Facebook’s new AI-powered tool spots fake accounts by the billions – here’s how it does it
Bots run the world.
Fake accounts are rampant across all social media. These fake accounts are used to push malicious links disguised as deals and also, more seriously, used to push agendas in politics. Now, Facebook is shedding light on its new tool that uses AI to help identify and delete these accounts.
From a report by The Verge, Deep Entity Classification (DEC) uses artificial intelligence to look at factors traditional spam detection methods may not account for. This includes advanced fake accounts that add and remove friends and other methods that are typical of “traditional” bot accounts.
To date, DEC has identified and helped shut down over 6.5 BILLION spam accounts. That is an unfathomable number and really goes to show the war that is being fought on social media on a daily basis. These accounts are often detected during the account creation process, with the help of existing moderation tools, as well. Even with so many accounts being detected early on, Facebook estimates that close to 5 percent of its nearly 3 billion monthly active users are spam and bot accounts.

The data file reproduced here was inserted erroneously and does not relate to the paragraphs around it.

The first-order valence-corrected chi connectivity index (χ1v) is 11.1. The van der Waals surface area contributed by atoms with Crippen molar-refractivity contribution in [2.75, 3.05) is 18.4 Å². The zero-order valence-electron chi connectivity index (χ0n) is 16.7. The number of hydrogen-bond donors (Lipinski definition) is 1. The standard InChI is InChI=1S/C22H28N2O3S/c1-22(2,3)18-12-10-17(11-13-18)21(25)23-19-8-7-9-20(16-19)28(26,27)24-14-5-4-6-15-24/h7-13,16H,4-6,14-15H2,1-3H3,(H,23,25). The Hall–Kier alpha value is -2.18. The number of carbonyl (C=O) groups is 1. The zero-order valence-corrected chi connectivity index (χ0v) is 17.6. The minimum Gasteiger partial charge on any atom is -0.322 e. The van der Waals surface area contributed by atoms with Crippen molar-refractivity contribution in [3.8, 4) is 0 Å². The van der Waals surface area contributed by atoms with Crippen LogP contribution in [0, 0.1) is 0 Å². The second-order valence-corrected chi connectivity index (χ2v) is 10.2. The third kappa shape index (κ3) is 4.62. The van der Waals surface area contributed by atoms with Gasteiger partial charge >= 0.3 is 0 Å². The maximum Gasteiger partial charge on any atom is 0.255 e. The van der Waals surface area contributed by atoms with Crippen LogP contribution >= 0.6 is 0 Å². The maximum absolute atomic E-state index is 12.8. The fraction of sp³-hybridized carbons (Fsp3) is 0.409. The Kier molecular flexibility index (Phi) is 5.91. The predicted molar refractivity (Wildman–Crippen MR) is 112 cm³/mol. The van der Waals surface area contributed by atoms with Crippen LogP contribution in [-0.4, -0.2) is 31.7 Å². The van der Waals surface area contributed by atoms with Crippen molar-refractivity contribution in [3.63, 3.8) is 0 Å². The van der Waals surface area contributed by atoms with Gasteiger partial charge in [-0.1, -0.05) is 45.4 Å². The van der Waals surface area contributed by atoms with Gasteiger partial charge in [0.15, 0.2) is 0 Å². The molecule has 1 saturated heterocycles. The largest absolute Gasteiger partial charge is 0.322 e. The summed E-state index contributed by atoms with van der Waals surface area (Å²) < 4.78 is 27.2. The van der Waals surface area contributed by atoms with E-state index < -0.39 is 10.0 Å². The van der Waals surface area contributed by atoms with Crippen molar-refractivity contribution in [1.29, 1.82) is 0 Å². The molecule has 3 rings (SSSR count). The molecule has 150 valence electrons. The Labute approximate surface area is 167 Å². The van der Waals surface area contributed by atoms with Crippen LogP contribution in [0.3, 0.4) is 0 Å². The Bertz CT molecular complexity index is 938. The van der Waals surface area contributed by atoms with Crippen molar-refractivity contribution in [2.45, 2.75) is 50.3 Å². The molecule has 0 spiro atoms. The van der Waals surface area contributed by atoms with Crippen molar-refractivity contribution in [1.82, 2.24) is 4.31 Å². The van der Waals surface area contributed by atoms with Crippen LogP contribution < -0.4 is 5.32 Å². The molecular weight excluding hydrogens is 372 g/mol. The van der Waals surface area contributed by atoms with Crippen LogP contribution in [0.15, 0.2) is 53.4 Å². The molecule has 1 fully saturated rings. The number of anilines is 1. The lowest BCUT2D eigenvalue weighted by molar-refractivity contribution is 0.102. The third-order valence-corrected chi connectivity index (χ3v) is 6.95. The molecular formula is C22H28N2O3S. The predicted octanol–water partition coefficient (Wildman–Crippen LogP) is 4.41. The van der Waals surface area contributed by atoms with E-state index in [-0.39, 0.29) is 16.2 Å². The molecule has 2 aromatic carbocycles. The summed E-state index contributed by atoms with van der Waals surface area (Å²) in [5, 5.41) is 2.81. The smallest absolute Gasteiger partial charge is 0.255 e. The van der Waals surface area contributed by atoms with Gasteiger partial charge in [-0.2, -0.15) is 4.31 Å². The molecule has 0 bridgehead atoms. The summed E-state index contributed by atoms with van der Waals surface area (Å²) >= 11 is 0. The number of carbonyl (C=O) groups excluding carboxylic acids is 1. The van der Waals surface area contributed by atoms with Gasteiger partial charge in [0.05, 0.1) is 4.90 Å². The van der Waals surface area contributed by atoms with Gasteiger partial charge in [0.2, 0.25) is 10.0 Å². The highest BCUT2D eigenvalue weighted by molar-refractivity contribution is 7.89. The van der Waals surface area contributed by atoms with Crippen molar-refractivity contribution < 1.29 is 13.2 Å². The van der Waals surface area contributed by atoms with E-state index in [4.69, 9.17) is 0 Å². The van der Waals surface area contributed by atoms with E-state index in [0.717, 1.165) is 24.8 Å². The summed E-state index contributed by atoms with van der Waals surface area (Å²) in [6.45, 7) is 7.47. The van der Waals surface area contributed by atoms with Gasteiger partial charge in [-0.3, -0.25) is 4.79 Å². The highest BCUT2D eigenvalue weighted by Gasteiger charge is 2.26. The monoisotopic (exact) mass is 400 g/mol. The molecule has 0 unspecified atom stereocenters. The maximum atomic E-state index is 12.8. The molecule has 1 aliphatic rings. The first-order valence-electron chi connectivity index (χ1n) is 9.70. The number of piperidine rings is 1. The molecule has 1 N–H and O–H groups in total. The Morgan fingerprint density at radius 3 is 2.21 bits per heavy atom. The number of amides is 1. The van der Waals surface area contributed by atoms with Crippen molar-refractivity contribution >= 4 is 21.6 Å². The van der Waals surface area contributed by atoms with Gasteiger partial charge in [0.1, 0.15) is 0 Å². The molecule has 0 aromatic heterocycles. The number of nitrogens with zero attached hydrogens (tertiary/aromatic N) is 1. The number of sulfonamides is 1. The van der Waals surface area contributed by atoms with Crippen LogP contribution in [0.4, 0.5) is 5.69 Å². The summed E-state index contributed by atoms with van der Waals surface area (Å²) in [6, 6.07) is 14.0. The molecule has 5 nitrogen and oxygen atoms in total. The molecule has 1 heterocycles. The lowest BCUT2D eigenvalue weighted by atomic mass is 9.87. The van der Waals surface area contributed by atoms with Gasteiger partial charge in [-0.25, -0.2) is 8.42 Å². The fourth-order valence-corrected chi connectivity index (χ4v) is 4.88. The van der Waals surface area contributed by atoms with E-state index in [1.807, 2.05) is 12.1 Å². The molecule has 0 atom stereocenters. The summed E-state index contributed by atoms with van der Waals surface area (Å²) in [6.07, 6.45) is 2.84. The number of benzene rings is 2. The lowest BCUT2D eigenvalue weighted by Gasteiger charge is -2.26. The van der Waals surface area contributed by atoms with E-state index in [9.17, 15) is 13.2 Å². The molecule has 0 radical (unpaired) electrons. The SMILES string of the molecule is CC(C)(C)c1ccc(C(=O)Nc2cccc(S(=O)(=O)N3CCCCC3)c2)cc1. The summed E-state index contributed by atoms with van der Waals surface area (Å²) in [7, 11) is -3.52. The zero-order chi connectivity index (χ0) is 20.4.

So, what is to be done?
This is truly where Deep Entity Classification gets to flex its moderation muscles. As The Verge states, “It takes a sophisticated and holistic approach to analyzing user behavior that takes in around 20,000 features per profile; for instance, it’ll take into account the friending activity of an account the suspicious and potentially fake account sent a friend request to, and not just the suspicious account itself.”
By looking at the friending activities of suspicious accounts then analyzing those additional accounts as well, Facebook’s algorithmic tools can begin to adapt, as surely the bots will, as well.
With so much emphasis on bots and the upcoming 2020 elections, it’s good to learn a bit more about what companies like Facebook are doing to combat these malicious influences.
What do you think? Glad to see Facebook using tools like this or do you still believe we should throw the social platform into the ocean and never think about it again? Let us know down below in the comments or carry the discussion over to our Twitter or Facebook.
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